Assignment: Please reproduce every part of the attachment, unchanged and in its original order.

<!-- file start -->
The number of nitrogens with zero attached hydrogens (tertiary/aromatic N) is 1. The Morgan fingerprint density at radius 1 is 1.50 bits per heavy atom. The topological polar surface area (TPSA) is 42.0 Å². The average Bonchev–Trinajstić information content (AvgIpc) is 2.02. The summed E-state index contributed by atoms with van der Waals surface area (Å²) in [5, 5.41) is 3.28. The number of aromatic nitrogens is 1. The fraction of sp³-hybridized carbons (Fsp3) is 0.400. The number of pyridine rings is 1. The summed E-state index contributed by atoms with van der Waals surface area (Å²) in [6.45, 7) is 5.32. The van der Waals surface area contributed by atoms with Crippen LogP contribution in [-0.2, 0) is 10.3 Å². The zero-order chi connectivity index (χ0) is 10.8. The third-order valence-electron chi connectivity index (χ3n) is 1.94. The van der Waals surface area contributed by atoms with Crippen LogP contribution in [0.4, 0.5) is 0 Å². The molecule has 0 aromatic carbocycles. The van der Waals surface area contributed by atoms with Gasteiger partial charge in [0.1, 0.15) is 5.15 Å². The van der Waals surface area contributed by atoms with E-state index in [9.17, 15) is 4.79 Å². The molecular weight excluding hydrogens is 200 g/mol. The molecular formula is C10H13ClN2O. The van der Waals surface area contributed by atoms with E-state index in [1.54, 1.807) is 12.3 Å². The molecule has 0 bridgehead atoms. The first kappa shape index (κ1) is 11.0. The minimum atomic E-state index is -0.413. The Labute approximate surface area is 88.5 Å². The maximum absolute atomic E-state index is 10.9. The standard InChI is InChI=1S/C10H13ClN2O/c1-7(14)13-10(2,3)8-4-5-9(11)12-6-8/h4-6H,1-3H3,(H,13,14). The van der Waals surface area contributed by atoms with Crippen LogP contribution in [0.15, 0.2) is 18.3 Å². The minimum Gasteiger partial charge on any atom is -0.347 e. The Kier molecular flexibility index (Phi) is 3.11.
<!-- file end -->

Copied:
The number of nitrogens with zero attached hydrogens (tertiary/aromatic N) is 1. The Morgan fingerprint density at radius 1 is 1.50 bits per heavy atom. The topological polar surface area (TPSA) is 42.0 Å². The average Bonchev–Trinajstić information content (AvgIpc) is 2.02. The summed E-state index contributed by atoms with van der Waals surface area (Å²) in [5, 5.41) is 3.28. The number of aromatic nitrogens is 1. The fraction of sp³-hybridized carbons (Fsp3) is 0.400. The number of pyridine rings is 1. The summed E-state index contributed by atoms with van der Waals surface area (Å²) in [6.45, 7) is 5.32. The van der Waals surface area contributed by atoms with Crippen LogP contribution in [-0.2, 0) is 10.3 Å². The zero-order chi connectivity index (χ0) is 10.8. The third-order valence-electron chi connectivity index (χ3n) is 1.94. The van der Waals surface area contributed by atoms with Crippen LogP contribution in [0.4, 0.5) is 0 Å². The molecule has 0 aromatic carbocycles. The van der Waals surface area contributed by atoms with Gasteiger partial charge in [0.1, 0.15) is 5.15 Å². The van der Waals surface area contributed by atoms with E-state index in [9.17, 15) is 4.79 Å². The molecular weight excluding hydrogens is 200 g/mol. The molecular formula is C10H13ClN2O. The van der Waals surface area contributed by atoms with E-state index in [1.54, 1.807) is 12.3 Å². The molecule has 0 bridgehead atoms. The first kappa shape index (κ1) is 11.0. The minimum atomic E-state index is -0.413. The Labute approximate surface area is 88.5 Å². The maximum absolute atomic E-state index is 10.9. The standard InChI is InChI=1S/C10H13ClN2O/c1-7(14)13-10(2,3)8-4-5-9(11)12-6-8/h4-6H,1-3H3,(H,13,14). The van der Waals surface area contributed by atoms with Crippen LogP contribution in [0.15, 0.2) is 18.3 Å². The minimum Gasteiger partial charge on any atom is -0.347 e. The Kier molecular flexibility index (Phi) is 3.11.